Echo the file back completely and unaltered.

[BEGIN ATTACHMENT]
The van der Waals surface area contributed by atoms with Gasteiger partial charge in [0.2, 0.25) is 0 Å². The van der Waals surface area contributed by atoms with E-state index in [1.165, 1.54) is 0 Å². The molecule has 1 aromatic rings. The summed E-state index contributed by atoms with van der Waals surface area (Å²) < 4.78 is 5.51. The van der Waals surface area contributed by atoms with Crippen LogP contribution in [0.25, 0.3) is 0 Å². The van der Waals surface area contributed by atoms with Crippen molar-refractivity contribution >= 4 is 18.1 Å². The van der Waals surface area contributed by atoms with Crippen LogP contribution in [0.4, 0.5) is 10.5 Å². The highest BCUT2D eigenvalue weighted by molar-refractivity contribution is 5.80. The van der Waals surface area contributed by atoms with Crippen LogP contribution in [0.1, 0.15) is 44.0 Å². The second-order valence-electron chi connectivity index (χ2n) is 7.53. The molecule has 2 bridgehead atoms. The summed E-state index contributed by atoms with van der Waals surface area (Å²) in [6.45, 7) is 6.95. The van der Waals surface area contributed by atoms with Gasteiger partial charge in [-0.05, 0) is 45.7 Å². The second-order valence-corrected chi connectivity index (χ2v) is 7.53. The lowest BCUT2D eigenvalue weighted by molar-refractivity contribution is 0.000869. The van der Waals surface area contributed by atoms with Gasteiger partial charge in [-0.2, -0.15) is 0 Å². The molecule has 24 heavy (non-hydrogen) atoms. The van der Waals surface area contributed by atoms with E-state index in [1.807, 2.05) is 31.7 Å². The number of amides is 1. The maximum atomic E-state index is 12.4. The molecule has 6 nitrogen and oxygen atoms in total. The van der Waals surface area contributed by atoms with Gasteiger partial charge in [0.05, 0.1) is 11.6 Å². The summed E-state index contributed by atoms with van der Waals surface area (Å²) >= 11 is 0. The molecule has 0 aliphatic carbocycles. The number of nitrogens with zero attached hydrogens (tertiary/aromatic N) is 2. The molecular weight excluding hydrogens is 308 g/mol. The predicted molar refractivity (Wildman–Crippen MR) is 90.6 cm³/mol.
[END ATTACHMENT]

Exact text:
The van der Waals surface area contributed by atoms with Gasteiger partial charge in [0.2, 0.25) is 0 Å². The van der Waals surface area contributed by atoms with E-state index in [1.165, 1.54) is 0 Å². The molecule has 1 aromatic rings. The summed E-state index contributed by atoms with van der Waals surface area (Å²) < 4.78 is 5.51. The van der Waals surface area contributed by atoms with Crippen LogP contribution in [0.25, 0.3) is 0 Å². The van der Waals surface area contributed by atoms with Crippen molar-refractivity contribution >= 4 is 18.1 Å². The van der Waals surface area contributed by atoms with Crippen LogP contribution in [0.4, 0.5) is 10.5 Å². The highest BCUT2D eigenvalue weighted by molar-refractivity contribution is 5.80. The van der Waals surface area contributed by atoms with Crippen LogP contribution in [0.1, 0.15) is 44.0 Å². The second-order valence-electron chi connectivity index (χ2n) is 7.53. The molecule has 2 bridgehead atoms. The summed E-state index contributed by atoms with van der Waals surface area (Å²) in [6.45, 7) is 6.95. The van der Waals surface area contributed by atoms with Gasteiger partial charge in [-0.05, 0) is 45.7 Å². The second-order valence-corrected chi connectivity index (χ2v) is 7.53. The lowest BCUT2D eigenvalue weighted by molar-refractivity contribution is 0.000869. The van der Waals surface area contributed by atoms with Gasteiger partial charge in [-0.2, -0.15) is 0 Å². The molecule has 24 heavy (non-hydrogen) atoms. The van der Waals surface area contributed by atoms with E-state index in [1.807, 2.05) is 31.7 Å². The number of amides is 1. The maximum atomic E-state index is 12.4. The molecule has 6 nitrogen and oxygen atoms in total. The van der Waals surface area contributed by atoms with Gasteiger partial charge in [0.05, 0.1) is 11.6 Å². The summed E-state index contributed by atoms with van der Waals surface area (Å²) >= 11 is 0. The molecule has 0 aliphatic carbocycles. The number of nitrogens with zero attached hydrogens (tertiary/aromatic N) is 2. The molecular weight excluding hydrogens is 308 g/mol. The predicted molar refractivity (Wildman–Crippen MR) is 90.6 cm³/mol.